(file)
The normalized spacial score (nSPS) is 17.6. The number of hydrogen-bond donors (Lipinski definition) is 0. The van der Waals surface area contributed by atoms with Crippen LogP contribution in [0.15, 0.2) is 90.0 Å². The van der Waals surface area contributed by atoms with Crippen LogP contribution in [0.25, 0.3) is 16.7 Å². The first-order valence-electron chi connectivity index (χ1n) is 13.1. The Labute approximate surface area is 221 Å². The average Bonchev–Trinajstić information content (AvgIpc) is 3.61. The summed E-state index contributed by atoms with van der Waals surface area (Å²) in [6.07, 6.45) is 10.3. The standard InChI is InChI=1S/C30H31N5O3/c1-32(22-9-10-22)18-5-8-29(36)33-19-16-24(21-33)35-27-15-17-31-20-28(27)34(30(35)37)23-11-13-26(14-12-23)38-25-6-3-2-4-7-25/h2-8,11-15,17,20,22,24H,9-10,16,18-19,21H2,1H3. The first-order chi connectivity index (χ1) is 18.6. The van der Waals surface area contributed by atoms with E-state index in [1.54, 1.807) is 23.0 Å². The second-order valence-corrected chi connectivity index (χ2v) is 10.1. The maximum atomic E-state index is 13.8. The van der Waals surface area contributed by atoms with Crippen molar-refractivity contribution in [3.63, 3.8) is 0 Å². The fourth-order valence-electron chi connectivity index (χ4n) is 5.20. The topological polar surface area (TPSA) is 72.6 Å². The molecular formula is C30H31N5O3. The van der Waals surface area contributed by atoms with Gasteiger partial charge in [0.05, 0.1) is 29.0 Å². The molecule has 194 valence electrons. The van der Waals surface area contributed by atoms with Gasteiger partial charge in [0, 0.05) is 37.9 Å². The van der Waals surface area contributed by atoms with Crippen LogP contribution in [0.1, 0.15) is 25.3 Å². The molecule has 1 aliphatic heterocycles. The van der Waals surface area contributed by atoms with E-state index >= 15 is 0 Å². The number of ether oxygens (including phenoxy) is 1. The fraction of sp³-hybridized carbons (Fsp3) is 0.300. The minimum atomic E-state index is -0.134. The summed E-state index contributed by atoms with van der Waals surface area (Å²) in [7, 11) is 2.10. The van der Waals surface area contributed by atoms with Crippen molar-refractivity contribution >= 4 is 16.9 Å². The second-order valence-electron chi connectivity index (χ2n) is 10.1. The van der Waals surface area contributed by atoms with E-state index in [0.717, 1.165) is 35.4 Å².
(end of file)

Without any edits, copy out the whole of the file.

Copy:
The normalized spacial score (nSPS) is 17.6. The number of hydrogen-bond donors (Lipinski definition) is 0. The van der Waals surface area contributed by atoms with Crippen LogP contribution in [0.15, 0.2) is 90.0 Å². The van der Waals surface area contributed by atoms with Crippen LogP contribution in [0.25, 0.3) is 16.7 Å². The first-order valence-electron chi connectivity index (χ1n) is 13.1. The Labute approximate surface area is 221 Å². The average Bonchev–Trinajstić information content (AvgIpc) is 3.61. The summed E-state index contributed by atoms with van der Waals surface area (Å²) in [6.07, 6.45) is 10.3. The standard InChI is InChI=1S/C30H31N5O3/c1-32(22-9-10-22)18-5-8-29(36)33-19-16-24(21-33)35-27-15-17-31-20-28(27)34(30(35)37)23-11-13-26(14-12-23)38-25-6-3-2-4-7-25/h2-8,11-15,17,20,22,24H,9-10,16,18-19,21H2,1H3. The first-order chi connectivity index (χ1) is 18.6. The van der Waals surface area contributed by atoms with E-state index in [1.54, 1.807) is 23.0 Å². The second-order valence-corrected chi connectivity index (χ2v) is 10.1. The maximum atomic E-state index is 13.8. The van der Waals surface area contributed by atoms with Crippen molar-refractivity contribution in [3.63, 3.8) is 0 Å². The fourth-order valence-electron chi connectivity index (χ4n) is 5.20. The topological polar surface area (TPSA) is 72.6 Å². The molecular formula is C30H31N5O3. The van der Waals surface area contributed by atoms with Gasteiger partial charge in [0.05, 0.1) is 29.0 Å². The molecule has 194 valence electrons. The van der Waals surface area contributed by atoms with Gasteiger partial charge in [0, 0.05) is 37.9 Å². The van der Waals surface area contributed by atoms with Crippen LogP contribution in [0.1, 0.15) is 25.3 Å². The molecule has 1 aliphatic heterocycles. The van der Waals surface area contributed by atoms with E-state index >= 15 is 0 Å². The number of ether oxygens (including phenoxy) is 1. The fraction of sp³-hybridized carbons (Fsp3) is 0.300. The minimum atomic E-state index is -0.134. The summed E-state index contributed by atoms with van der Waals surface area (Å²) in [7, 11) is 2.10. The van der Waals surface area contributed by atoms with Crippen molar-refractivity contribution >= 4 is 16.9 Å². The second-order valence-electron chi connectivity index (χ2n) is 10.1. The van der Waals surface area contributed by atoms with E-state index in [0.717, 1.165) is 35.4 Å².